Delusions of Grandeur • R.D. Rhyne

April 23, 2020

Behind the Scenes: The Traveler

With each new story published, I plan to follow with a behind-the-scenes look at how it came about. This allows me to put each story in context, and dive into some technical details, which you might find interesting.

The Traveler started life in my writing journal as a writing exercise.

This past November I was in Salinas for writing vacation. Over a long weekend I parked myself in a hotel to plan and draft the first part of my novel: Nebula Squad[1].

Each day I slept-in, wrote for 4 hours, took a break for food, then wrote for another 4-8 hours. It was four glorious days in The Zone™.

During one of those food breaks—after ordering the Prime Rib special, with a root beer—I tapped out a quick story on my iPhone[2]:

A traveler from out of town sits down at a table.

He sits facing away from the door. Towards the TVs showing a regional sports favorite.

“I'll take the prime rib special with a house salad. Root beer to drink.”

Nothing more than a simple, boring description of what I was doing[3]. From there I imagined a conversation between the stranger and another patron of the diner:

An older woman from an adjacent table speaks up.

“You're not from around here.”

“Do I stick out?”

“You blend in fine, I reckon. But you ordered the Prime Rib special. Lou in the back tries to sneak in horse meat on the weekends.”

At the time, I didn’t know the stranger’s name or that the older woman would become Eunice. They were pieces on a chess board, not characters.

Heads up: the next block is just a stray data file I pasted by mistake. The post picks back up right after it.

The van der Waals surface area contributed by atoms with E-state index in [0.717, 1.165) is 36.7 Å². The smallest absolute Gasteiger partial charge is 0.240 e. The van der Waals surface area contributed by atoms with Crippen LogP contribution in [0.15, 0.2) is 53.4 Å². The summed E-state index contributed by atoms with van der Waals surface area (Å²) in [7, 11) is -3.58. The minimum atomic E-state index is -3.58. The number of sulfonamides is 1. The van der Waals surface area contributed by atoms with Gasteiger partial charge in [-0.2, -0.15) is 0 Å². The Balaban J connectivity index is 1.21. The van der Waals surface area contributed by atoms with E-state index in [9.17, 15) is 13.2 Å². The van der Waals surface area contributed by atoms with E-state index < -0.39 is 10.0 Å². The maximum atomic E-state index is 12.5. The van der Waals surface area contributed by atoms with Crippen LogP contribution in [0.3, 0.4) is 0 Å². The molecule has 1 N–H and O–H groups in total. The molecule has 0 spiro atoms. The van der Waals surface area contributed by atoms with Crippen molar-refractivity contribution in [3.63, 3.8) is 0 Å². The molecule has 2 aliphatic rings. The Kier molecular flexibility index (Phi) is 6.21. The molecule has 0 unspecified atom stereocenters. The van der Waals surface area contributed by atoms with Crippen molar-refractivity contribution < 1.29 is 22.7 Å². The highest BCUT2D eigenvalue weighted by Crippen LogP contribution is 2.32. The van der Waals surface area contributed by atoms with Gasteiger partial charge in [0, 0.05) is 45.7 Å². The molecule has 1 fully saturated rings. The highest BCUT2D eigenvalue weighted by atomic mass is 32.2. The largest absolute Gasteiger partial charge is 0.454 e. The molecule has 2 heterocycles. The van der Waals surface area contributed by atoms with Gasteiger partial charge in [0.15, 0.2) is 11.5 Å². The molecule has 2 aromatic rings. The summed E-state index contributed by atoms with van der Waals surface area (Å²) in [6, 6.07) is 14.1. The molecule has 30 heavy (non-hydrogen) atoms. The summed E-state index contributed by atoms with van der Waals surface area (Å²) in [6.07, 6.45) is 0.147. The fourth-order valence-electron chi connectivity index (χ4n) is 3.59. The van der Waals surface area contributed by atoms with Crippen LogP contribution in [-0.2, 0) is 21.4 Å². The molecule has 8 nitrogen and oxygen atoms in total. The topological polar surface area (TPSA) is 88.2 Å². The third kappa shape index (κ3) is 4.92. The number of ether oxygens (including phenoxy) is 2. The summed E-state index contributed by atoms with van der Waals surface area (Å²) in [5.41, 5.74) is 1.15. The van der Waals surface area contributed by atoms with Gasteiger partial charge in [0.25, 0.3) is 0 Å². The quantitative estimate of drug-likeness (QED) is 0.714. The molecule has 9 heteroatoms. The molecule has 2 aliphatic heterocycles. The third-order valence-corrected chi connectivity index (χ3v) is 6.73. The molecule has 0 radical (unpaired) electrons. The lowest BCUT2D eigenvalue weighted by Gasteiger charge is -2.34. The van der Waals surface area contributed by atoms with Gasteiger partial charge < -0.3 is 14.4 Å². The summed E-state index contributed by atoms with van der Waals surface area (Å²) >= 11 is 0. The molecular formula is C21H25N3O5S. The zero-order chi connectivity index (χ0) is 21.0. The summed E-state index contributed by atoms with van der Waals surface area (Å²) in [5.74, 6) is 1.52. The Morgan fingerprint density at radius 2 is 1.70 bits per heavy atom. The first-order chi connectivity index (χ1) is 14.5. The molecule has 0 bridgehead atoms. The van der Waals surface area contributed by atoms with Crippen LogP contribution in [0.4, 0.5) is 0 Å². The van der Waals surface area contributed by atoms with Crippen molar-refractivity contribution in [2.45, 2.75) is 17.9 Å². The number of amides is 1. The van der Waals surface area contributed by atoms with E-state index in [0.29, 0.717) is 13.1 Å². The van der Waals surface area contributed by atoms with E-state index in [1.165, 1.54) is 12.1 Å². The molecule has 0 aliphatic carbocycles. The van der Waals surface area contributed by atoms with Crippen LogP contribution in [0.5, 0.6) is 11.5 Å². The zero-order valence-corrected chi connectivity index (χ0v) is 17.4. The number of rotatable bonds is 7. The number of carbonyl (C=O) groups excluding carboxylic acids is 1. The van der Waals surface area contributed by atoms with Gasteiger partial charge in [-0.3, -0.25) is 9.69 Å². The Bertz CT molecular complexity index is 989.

As I cut into my delicious prime rib[4], I considered life as an out-of-town stranger. Imagined my lunch as a story.

Then I put it away and moved on with the weekend. It was a writer’s exercise and never meant to be anything more.

Months later, I needed material to publish for the site launch. None of my short stories were polished enough, so I thumbed through my writing journal.

I chose The Traveler as the first piece of fiction I would publish. Warm memories of that prime rib, and the sense of adventure in the midst of my writing trip drew me back into the story.

However, it needed work before it was fit to be my first impression. The story needed to grow past a poor documentary of my November lunch. That required defined characters, with obstacles in their path.

In addition to pages of story fragments in a writing journal, my Ulysses library is littered with pieces of three novels and several short story projects.

The backstory for one of those short stories centers around the abduction of Thad Michols. I found a place for my stranger and importunate diner patron, and a world where horse meat masquerades as beef. Most of all, I found conflict.

After a week-long edit, the published version of The Traveler became a prologue for a larger story.

The response to my first story has been a warm welcome back to the web. The site launched earlier this week without analytics. I wasn’t confident in that decision, until the tweets and text messages starting rolling in.

The enthusiasm has exceeded my expectation—and caught me a little off guard. Many of you have asked: “When do we get to read more of the story?”

At the beginning of this week there wasn’t an immediete plan to finish this untitled short story. But after your response to The Traveler, I’m making one.

The story is already plotted, and character biographies have been written. I even have a few pages of manuscript.

It occurred to me that I could publish the story as a serial. I’m not sure the schedule or frequency just yet. But I'm running with this idea.

Once I have more manuscript drafted, I'll let you know.

Thank you for reading!

  1. At some point I need to tell you more than the title. ↩︎

  2. In Ulysses, of course. Have I mentioned how much I love Ulysses? ↩︎

  3. It was a Saturday in November, so the “regional sports favorite” was college football. My favorite sport, in my favorite time of year. ↩︎

  4. Most definitely not horse meat. ↩︎